Sunday, June 13, 2010

Iron stuff

.NET people tend to tell all those stories about languages that are ported to the .NET framework. Like Iron Python, Iron Ruby... Last week I examined how it looks like for Haskell and Scheme. In the Channel9 movies I heard few times that there is something like Iron Scheme and Iron Haskell, I wanted to compare VS against Emacs editor in terms of fast coding. I found out that there is no such thing as Iron Haskell, but there is a visual Haskell, and it only works for VS2003 and VS2005. It is just an interface via COM, between VS and GHC. This is also the reason why it won't work in VS2008 and VS2010. I've been thinking, what's the point of mentioning that there is a Haskell version for VS if not many people use VS2005 or VS2003 anymore. It is like saying that POSIX compatible application, written on Linux system will compile under MS Windows. Sure it will compile, but only on a Windows platform that was POSIX compliant (has a POSIX personality), and the last version that did that was Windows NT:) In other words telling me that there is an Implementation of Haskell running under VS and on top of .NET is like telling me to get a version of a Windows NT, and still not telling the truth, cause as far as I can see this Haskell does not behave as C# or VB.NET in terms of compilation to IL and running in a .NET framework.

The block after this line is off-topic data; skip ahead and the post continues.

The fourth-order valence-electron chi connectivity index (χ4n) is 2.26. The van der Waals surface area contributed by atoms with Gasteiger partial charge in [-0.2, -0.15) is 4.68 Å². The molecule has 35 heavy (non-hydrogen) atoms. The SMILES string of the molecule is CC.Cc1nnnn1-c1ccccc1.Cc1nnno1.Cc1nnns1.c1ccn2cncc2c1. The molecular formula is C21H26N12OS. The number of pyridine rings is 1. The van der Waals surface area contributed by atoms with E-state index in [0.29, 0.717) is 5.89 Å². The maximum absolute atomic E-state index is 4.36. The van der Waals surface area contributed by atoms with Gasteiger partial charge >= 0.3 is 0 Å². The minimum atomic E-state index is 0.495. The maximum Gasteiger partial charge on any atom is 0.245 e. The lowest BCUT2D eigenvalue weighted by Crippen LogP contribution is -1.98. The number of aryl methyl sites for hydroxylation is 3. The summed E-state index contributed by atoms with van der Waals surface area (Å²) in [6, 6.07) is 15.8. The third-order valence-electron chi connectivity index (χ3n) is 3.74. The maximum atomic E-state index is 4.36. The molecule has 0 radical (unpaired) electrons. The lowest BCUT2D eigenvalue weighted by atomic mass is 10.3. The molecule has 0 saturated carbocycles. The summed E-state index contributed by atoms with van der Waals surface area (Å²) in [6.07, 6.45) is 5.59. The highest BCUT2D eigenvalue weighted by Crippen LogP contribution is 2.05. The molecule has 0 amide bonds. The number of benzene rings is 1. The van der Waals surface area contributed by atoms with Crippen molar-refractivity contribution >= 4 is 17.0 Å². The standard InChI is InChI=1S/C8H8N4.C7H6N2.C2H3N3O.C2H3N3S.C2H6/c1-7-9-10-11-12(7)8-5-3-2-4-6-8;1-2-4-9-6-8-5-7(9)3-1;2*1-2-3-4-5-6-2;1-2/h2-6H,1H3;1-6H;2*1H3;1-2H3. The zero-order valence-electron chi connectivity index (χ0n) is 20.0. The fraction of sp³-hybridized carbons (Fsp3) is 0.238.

Iron Scheme is a different story. It can be executed in VS2008, too bad that I want to use VS2010. It doesn't give me a power of a .NET framework and ability to use a scheme language. For me writing an application in this hybrid is like a functional-imperative disco polo kind of programming. A good subject for a separate post.

Wednesday, June 2, 2010

What do I read?

I was searching in the market for some good .NET books. I mean books that target not only one programming language, but give you also knowledge about application frameworks available currently on the market that support .NET, or might be easily used by these technologies. So far I was able to find following positions.

For C#:
C# in a Nutshell
C# in Depth
CLR via C#

I hate when the author starts to explain how to do for loop on page 200. It’s such a waste of time. I mean I read a book and I see that probably I know everything that is on this page, so I skip it, and then I realize that I know everything that is in this chapter, so I skip it. And finally I am frustrated, because I don’t buy/read a book to skip something, but to understand something more deeply.